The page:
After training and working abroad, medtech entrepreneurs are coming back to India with health care solutions to serve the Indian market, especially the country's poor.
Startups Strand Life Sciences and Cellworks, meanwhile, are among the companies working on next-generation predictive methodologies to create novel drug delivery platforms.
Strand Life Sciences developed a virtual human liver and has licensed it to more than 1,000 labs around the world, roughly half of them in the United States. “We can read an entire human genome for $1,000 and within two hours,” claimed chairman and CEO Vijay Chandru. “The industry needs a robust, predictive method that integrates data and insights from multiple in vitro methods.”
Strand’s design is “based on mathematical modeling of the kinetics of essential biochemical pathways involved in the functioning of the liver,” Chandru said. Company researchers combed through the medical literature and other documentation to understand those pathways.
“We now have a model of the human liver which is really a systems biology model” for predicting toxicity levels in the human liver, said Chandru.
|Vijay Chandru, chairman and CEO of Strand Life Sciences, which has licensed its virtual human liver
to more 1,000 labs worldwide.
Therapeutic-technology design company Cellworks was launched by EDA veterans from Synopsys and Cadence. “Our approach is to use proprietary technology that allows emulation of disease physiology through simulations and predicts clinical outcomes,” said Cellworks CEO Taher Abassi, a veteran of both U.S.-based EDA companies. “The semiconductor business has almost 99 percent success in first-time-right silicon based on simulating the design across different abstractions, and we intend to do this in the simulations of disease physiology and biology.”
|Taher Abassi, CEO of Cellworks and co-author of the books Logic Synthesis Using Synopsys and It's the Methodology, Stupid!
Sham Banerji, who led the Texas Instruments team that designed the first DSP chip in India, went on to found startup i2i TeleSolutions, which provides health care solutions on PC and mobile platforms. The U.K.-educated engineer has pioneered new models for health care delivery for tele-ophthalmology, remote cardiac monitoring and telesonography.
While India has become a hotbed for medical electronics startups and research, its R&D infrastructure lags that of established innovation hubs in other regions of the world, and attracting investment remains a hurdle.
“Early-stage funding is difficult for several sectors, and it is more so in the life sciences domain,” said Raja Kumar, founder and CEO of private equity firm Ascent Capital. “The VCs are driven by exits, and in the biomedical domain, the exit-related challenges are many. But if there is a really interesting business model, we would not be averse to investing.” Kumar funded Strand Life Sciences when he headed UTI Ventures.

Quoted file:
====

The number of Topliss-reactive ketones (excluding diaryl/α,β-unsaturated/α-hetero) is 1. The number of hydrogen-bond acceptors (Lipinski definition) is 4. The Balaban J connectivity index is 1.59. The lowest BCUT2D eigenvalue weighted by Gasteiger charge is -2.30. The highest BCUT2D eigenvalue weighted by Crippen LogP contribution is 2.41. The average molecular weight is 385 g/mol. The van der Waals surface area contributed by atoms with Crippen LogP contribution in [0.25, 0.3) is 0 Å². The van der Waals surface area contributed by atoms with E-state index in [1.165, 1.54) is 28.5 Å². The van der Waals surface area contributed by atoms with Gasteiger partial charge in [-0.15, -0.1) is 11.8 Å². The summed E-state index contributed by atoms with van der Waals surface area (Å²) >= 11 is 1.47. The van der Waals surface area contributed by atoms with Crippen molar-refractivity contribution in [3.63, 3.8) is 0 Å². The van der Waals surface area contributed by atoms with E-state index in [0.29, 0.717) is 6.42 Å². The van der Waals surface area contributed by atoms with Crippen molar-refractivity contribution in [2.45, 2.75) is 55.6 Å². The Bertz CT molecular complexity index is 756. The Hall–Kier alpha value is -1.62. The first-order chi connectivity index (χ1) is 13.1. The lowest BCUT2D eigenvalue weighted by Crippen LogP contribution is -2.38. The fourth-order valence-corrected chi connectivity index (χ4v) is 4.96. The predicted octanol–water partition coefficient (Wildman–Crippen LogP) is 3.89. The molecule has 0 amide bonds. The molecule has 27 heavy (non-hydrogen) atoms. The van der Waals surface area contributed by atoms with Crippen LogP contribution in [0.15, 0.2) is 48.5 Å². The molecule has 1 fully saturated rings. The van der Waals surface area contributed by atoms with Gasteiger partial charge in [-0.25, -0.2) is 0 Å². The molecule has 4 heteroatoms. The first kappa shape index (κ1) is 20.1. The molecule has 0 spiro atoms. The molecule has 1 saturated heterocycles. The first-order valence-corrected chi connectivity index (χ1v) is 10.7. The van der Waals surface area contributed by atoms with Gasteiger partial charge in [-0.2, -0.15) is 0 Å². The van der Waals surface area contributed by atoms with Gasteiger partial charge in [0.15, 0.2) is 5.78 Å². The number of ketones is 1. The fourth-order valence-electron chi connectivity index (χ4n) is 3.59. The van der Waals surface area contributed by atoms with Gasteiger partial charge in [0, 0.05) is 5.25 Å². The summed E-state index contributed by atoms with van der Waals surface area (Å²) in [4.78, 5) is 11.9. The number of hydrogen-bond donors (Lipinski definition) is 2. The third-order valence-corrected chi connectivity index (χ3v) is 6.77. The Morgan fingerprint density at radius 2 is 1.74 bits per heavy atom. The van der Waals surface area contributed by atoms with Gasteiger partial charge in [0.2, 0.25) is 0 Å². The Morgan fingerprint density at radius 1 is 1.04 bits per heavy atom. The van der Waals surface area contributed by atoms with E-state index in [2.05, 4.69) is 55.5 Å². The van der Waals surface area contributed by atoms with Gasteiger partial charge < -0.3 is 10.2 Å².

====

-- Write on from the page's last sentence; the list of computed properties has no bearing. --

|Raja Kumar, founder and CEO of Ascent Capital and former head of Strand Life Sciences investor UTI Ventures.
Hemant Kanakia, formerly of Columbia Capital in the United States and currently a member of the India Angel Network, an investor in early-stage companies, noted that as many as 12 medical startups attracted early-stage funding over the past year. “We came close to investing in about three of them, but some of them had pretty high valuations with which we did not agree,” Kanakia said.
Indeed, companies like Invictus Oncology and Mitra Biotech, led by U.S.-trained scientists and engineers, have raised startup funding with relative ease. The key for them will be attracting investors when they seek to scale up their operations.
Invictus, Sengupta said, “did not have much difficulty in obtaining funding, probably due to the kind of profile we have. But I am sure there are many startups struggling for seed capital in our industry. There has to be more initiative in terms of government support for innovation.”
That view was echoed by Ajaykumar Sharma, an analyst with Frost & Sullivan. “Indian scientists are as good as their Western counterparts,” he said. “The only drawback they have is the lack of infrastructure and of staunch support from the government, as well as from academia.”
He provided the following analogy: “You can own a Ferrari in India, but to even attempt driving it on Indian roads [requires] extremely smart and skillful drivers. Indian scientists are intellectually very smart and highly capable, with great mathematical skills, but they tend to break down on Indian roads.”
If the government and the VCs pave the road to innovation, there are plenty of medical electronics startups here ready to take the wheel.
Sufia Tippu is a Bangalore-based journalist and a regular contributor to EE Times.